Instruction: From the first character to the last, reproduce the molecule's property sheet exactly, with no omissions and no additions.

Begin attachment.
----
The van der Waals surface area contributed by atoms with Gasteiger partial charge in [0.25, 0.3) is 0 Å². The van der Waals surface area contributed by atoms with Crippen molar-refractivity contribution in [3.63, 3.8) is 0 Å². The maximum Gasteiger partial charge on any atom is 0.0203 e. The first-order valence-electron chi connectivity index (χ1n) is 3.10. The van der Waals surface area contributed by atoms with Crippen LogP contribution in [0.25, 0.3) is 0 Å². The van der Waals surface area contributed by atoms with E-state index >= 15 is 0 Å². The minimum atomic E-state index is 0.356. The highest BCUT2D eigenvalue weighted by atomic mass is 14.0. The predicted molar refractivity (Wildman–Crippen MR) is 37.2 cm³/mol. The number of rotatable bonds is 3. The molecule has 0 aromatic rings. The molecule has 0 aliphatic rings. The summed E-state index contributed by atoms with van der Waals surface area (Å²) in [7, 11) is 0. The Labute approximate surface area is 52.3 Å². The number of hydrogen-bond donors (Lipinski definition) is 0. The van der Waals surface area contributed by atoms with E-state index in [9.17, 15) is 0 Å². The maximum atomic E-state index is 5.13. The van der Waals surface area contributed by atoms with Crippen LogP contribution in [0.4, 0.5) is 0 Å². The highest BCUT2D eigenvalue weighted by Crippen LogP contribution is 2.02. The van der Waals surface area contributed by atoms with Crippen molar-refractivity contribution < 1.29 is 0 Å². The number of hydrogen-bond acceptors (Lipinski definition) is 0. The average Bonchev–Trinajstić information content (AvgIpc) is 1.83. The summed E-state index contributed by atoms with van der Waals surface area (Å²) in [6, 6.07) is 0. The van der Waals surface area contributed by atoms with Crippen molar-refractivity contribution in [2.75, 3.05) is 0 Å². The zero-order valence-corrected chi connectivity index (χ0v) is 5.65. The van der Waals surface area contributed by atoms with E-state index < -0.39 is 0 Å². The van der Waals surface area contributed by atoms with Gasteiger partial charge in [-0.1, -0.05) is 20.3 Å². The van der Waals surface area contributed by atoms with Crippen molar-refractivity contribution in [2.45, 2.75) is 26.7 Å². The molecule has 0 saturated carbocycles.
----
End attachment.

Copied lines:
The van der Waals surface area contributed by atoms with Gasteiger partial charge in [0.25, 0.3) is 0 Å². The van der Waals surface area contributed by atoms with Crippen molar-refractivity contribution in [3.63, 3.8) is 0 Å². The maximum Gasteiger partial charge on any atom is 0.0203 e. The first-order valence-electron chi connectivity index (χ1n) is 3.10. The van der Waals surface area contributed by atoms with Crippen LogP contribution in [0.25, 0.3) is 0 Å². The van der Waals surface area contributed by atoms with E-state index >= 15 is 0 Å². The minimum atomic E-state index is 0.356. The highest BCUT2D eigenvalue weighted by atomic mass is 14.0. The predicted molar refractivity (Wildman–Crippen MR) is 37.2 cm³/mol. The number of rotatable bonds is 3. The molecule has 0 aromatic rings. The molecule has 0 aliphatic rings. The summed E-state index contributed by atoms with van der Waals surface area (Å²) in [7, 11) is 0. The Labute approximate surface area is 52.3 Å². The number of hydrogen-bond donors (Lipinski definition) is 0. The van der Waals surface area contributed by atoms with E-state index in [9.17, 15) is 0 Å². The maximum atomic E-state index is 5.13. The van der Waals surface area contributed by atoms with Crippen LogP contribution in [0.4, 0.5) is 0 Å². The highest BCUT2D eigenvalue weighted by Crippen LogP contribution is 2.02. The van der Waals surface area contributed by atoms with Crippen molar-refractivity contribution < 1.29 is 0 Å². The number of hydrogen-bond acceptors (Lipinski definition) is 0. The average Bonchev–Trinajstić information content (AvgIpc) is 1.83. The summed E-state index contributed by atoms with van der Waals surface area (Å²) in [6, 6.07) is 0. The van der Waals surface area contributed by atoms with Crippen molar-refractivity contribution in [2.75, 3.05) is 0 Å². The zero-order valence-corrected chi connectivity index (χ0v) is 5.65. The van der Waals surface area contributed by atoms with E-state index < -0.39 is 0 Å². The van der Waals surface area contributed by atoms with Gasteiger partial charge in [-0.1, -0.05) is 20.3 Å². The van der Waals surface area contributed by atoms with Crippen molar-refractivity contribution in [2.45, 2.75) is 26.7 Å². The molecule has 0 saturated carbocycles.